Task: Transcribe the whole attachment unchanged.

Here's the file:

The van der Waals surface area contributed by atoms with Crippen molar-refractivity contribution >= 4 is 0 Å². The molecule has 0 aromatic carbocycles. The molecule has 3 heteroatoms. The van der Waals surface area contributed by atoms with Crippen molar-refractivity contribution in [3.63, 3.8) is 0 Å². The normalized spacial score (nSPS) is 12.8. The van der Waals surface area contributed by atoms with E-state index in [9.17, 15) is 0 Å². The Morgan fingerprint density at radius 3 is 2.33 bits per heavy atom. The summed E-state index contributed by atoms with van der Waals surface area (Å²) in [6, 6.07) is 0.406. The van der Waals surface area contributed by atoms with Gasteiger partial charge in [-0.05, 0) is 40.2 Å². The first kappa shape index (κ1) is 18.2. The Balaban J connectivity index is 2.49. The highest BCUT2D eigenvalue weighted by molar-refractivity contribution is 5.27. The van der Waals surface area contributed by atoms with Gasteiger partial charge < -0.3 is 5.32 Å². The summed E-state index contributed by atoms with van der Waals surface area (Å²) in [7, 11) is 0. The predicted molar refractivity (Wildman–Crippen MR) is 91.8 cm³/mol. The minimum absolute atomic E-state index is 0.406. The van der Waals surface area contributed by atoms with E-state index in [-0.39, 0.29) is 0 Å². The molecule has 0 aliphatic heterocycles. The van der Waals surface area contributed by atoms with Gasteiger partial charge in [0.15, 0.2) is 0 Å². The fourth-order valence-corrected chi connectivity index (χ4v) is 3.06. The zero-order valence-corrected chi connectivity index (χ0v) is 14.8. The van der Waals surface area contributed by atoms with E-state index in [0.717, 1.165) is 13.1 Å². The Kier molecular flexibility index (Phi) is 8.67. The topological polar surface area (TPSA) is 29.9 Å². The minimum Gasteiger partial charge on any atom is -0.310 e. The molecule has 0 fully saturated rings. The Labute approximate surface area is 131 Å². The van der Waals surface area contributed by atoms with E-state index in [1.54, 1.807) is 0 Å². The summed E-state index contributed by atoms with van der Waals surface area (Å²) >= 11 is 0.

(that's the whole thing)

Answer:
The van der Waals surface area contributed by atoms with Crippen molar-refractivity contribution >= 4 is 0 Å². The molecule has 0 aromatic carbocycles. The molecule has 3 heteroatoms. The van der Waals surface area contributed by atoms with Crippen molar-refractivity contribution in [3.63, 3.8) is 0 Å². The normalized spacial score (nSPS) is 12.8. The van der Waals surface area contributed by atoms with E-state index in [9.17, 15) is 0 Å². The Morgan fingerprint density at radius 3 is 2.33 bits per heavy atom. The summed E-state index contributed by atoms with van der Waals surface area (Å²) in [6, 6.07) is 0.406. The van der Waals surface area contributed by atoms with Gasteiger partial charge in [-0.05, 0) is 40.2 Å². The first kappa shape index (κ1) is 18.2. The Balaban J connectivity index is 2.49. The highest BCUT2D eigenvalue weighted by molar-refractivity contribution is 5.27. The van der Waals surface area contributed by atoms with Gasteiger partial charge < -0.3 is 5.32 Å². The summed E-state index contributed by atoms with van der Waals surface area (Å²) in [7, 11) is 0. The predicted molar refractivity (Wildman–Crippen MR) is 91.8 cm³/mol. The minimum absolute atomic E-state index is 0.406. The van der Waals surface area contributed by atoms with E-state index in [-0.39, 0.29) is 0 Å². The molecule has 0 aliphatic heterocycles. The van der Waals surface area contributed by atoms with Gasteiger partial charge in [0.15, 0.2) is 0 Å². The fourth-order valence-corrected chi connectivity index (χ4v) is 3.06. The zero-order valence-corrected chi connectivity index (χ0v) is 14.8. The van der Waals surface area contributed by atoms with E-state index in [0.717, 1.165) is 13.1 Å². The Kier molecular flexibility index (Phi) is 8.67. The topological polar surface area (TPSA) is 29.9 Å². The minimum Gasteiger partial charge on any atom is -0.310 e. The molecule has 0 fully saturated rings. The Labute approximate surface area is 131 Å². The van der Waals surface area contributed by atoms with E-state index in [1.54, 1.807) is 0 Å². The summed E-state index contributed by atoms with van der Waals surface area (Å²) >= 11 is 0.